Diet and Exercise are Important real important

Fortunately, in your older years, you can still take steps to protect your bones. You'll need a balanced diet rich in calcium and vitamin D, a regular exercise program, and, in some cases, medication. These steps can help you slow bone loss. In addition, you'll want to learn how to fall-proof your home and change your lifestyle to avoid fracturing fragile bones.

Getting Enough Calcium

Bone is made up of calcium, protein, and other minerals. Getting enough calcium helps protect bones by slowing bone loss. Women over age 50 should consume 1,200 milligrams (mg) of calcium daily. Men between the ages of 51 and 70 should consume 1,000 mg of calcium a day, and men over 70 should consume 1,200 mg per day. To make sure you get enough calcium, make foods that are high in calcium part of your diet. The most concentrated food sources of calcium include

  • low-fat dairy products such as low-fat milk, yogurt, and cheeses
  • calcium-fortified orange juice.

Non-dairy foods that can be a good source of calcium include

  • dark green, leafy vegetables such as broccoli, collard greens, and bok choy
  • sardines and canned salmon
  • almonds
  • foods fortified with calcium, such as tofu, cereals, and orange juice.

Although foods rich in calcium are believed to be the best source of calcium, most Americans’ diets do not contain enough calcium. Fortunately, you can choose to eat calcium-fortified foods to ensure that you meet your daily calcium requirement. You can also take calcium supplements to help fill the gap. The most common calcium supplements are calcium carbonate and calcium citrate.

Getting Enough Vitamin D

Vitamin D helps your body absorb calcium. Exposure to sunlight causes your body to make vitamin D. Some people get all the vitamin D they need this way. However, many older people, especially those who are indoors most of the time and/or live in northern areas, are not getting enough vitamin D. Many people also have trouble getting enough vitamin D during the winter months when sunlight is limited.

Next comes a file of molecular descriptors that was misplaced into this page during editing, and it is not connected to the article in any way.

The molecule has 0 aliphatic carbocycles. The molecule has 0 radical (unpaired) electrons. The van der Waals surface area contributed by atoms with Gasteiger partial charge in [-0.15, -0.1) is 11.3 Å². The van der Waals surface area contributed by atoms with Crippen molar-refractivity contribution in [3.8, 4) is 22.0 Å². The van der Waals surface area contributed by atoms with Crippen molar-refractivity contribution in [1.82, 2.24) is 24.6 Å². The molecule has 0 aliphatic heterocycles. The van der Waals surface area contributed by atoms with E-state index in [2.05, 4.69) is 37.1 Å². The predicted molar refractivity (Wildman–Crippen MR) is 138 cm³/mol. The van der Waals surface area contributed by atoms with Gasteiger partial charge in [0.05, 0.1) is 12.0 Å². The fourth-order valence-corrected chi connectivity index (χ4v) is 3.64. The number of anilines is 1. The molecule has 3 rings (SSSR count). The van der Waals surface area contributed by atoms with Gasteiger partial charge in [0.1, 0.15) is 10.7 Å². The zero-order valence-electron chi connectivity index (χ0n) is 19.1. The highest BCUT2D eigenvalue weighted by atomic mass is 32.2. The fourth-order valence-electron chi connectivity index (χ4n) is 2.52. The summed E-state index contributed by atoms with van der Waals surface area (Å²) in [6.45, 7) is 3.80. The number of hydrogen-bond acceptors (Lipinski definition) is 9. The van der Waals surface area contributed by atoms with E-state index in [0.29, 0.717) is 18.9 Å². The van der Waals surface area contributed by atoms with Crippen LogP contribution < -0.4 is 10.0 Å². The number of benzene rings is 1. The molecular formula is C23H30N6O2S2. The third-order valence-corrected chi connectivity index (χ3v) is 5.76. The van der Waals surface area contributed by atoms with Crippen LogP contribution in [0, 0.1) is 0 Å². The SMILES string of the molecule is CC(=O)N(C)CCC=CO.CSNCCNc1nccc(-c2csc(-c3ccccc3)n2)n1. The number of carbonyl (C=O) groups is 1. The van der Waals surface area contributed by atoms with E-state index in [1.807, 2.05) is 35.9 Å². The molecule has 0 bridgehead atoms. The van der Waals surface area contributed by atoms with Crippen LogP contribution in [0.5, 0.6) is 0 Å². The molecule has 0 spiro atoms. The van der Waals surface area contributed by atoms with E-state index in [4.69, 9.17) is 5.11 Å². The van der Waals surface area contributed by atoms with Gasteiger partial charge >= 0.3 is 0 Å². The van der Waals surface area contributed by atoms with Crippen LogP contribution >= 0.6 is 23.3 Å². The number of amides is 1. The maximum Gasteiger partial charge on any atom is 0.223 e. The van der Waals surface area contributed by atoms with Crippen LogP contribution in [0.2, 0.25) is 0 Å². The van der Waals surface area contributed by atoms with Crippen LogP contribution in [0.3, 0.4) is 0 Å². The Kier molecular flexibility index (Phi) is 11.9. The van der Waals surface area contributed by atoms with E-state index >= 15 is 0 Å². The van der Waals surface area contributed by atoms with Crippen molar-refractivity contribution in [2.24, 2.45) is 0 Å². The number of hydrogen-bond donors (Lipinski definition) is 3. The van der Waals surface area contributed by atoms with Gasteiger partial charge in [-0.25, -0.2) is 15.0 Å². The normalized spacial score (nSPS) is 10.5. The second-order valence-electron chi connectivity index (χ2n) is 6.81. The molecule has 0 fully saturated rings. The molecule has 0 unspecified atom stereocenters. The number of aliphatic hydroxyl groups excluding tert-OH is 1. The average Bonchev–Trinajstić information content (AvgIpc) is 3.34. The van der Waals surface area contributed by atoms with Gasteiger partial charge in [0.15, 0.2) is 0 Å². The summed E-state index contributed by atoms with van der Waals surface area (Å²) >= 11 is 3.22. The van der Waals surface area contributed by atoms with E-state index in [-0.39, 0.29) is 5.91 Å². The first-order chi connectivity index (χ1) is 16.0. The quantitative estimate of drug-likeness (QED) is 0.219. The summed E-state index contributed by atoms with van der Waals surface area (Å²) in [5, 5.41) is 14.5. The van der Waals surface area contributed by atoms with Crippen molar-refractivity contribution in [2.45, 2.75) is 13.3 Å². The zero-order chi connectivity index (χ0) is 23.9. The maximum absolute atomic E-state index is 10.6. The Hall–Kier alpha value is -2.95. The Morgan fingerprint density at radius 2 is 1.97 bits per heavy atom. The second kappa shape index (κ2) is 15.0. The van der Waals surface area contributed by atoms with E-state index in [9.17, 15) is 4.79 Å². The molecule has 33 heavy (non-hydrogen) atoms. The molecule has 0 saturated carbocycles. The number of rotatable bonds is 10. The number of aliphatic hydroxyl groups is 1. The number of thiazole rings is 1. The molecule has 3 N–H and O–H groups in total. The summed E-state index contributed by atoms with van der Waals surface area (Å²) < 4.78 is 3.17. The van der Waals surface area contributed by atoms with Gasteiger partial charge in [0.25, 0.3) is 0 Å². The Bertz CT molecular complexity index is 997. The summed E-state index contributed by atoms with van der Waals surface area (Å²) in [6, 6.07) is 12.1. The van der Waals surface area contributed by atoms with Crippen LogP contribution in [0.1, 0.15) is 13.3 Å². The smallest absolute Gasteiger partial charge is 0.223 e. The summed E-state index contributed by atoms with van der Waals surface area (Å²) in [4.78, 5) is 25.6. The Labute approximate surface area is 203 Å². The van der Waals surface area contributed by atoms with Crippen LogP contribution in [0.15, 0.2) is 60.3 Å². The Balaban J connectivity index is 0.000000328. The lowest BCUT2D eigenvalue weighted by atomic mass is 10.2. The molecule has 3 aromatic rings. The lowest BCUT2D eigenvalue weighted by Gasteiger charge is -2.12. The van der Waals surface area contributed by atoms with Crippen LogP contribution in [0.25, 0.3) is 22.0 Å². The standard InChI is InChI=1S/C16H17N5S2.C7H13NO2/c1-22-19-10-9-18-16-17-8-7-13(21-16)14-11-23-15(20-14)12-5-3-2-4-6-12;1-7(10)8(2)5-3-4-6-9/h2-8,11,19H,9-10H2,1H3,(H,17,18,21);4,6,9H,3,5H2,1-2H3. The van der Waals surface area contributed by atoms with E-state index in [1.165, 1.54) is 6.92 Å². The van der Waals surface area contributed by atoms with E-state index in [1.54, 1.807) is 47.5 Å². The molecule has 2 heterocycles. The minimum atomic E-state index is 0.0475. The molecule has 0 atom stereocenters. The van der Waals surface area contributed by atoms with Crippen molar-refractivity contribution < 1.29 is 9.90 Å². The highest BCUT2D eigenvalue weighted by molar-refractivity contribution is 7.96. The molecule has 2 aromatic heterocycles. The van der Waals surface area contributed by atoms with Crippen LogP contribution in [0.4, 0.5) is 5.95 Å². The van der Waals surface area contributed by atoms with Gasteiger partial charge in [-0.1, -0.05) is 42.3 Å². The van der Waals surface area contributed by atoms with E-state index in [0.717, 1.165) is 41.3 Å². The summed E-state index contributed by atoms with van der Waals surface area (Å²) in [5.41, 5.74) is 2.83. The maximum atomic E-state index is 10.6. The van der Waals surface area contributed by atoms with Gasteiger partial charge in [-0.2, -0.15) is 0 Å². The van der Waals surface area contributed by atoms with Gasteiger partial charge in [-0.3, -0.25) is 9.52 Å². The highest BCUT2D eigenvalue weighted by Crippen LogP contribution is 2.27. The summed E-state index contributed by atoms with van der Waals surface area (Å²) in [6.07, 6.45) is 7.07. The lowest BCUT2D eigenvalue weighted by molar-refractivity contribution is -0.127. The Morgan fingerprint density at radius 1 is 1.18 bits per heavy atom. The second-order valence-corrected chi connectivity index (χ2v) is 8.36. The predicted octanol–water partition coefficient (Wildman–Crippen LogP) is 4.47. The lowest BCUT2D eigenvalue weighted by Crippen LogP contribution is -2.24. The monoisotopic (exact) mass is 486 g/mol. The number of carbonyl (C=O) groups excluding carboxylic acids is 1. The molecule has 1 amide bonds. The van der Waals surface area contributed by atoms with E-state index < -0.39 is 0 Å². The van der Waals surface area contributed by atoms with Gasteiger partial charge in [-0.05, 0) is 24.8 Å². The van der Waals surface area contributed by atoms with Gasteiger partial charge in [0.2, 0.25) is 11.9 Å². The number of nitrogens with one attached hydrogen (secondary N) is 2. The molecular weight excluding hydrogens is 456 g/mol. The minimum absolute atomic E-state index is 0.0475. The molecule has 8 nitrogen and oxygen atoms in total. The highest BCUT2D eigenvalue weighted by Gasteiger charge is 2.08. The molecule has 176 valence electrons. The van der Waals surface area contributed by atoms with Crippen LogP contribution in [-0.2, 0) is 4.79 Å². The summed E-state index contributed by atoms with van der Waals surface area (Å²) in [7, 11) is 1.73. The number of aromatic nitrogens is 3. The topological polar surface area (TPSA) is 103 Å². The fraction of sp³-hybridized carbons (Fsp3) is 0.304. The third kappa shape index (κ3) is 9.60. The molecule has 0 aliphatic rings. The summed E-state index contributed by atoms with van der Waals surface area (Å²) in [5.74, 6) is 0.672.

As you grow older, your need for vitamin D increases. People ages 51 to 70 should consume at least 600 international units (IU) of vitamin D daily. People over age 70 should consume at least 800 IUs daily. According to current recommendations, certain kinds of fish -- herring, salmon, tuna -- and low-fat milk fortified with vitamin D are good sources of vitamin D. A vitamin D supplement may also be necessary to meet the daily requirement.

Exercises for Bone Health

Exercise can make bones and muscles stronger and help slow the rate of bone loss. It is also a way to stay active and mobile. Weight-bearing exercises done three to four times a week are recommended for bone health. Walking, jogging, playing tennis, and dancing are examples of weight-bearing exercises. Strengthening and balance exercises, such as Tai Chi, may help you avoid falls and reduce your chance of breaking a bone.

For more on weight-bearing exercises that older adults can try, go to Exercises to Try: Strength Exercises.

Proper posture and body mechanics are important when doing exercises. If you have osteoporosis, you should avoid activities that involve twisting your spine or bending forward from the waist, such as conventional sit-ups, toe touches, or swinging a golf club.

Preventing Falls and Fractures

Some ways to reduce falls and fractures include

  • keeping rooms free of clutter
  • anchoring carpets and area rugs
  • wearing rubber-soled shoes for traction
  • having regular eye exams.

When used properly, hip protectors are also effective in preventing fractures.

Learn more about devices that can help prevent falls in older adults.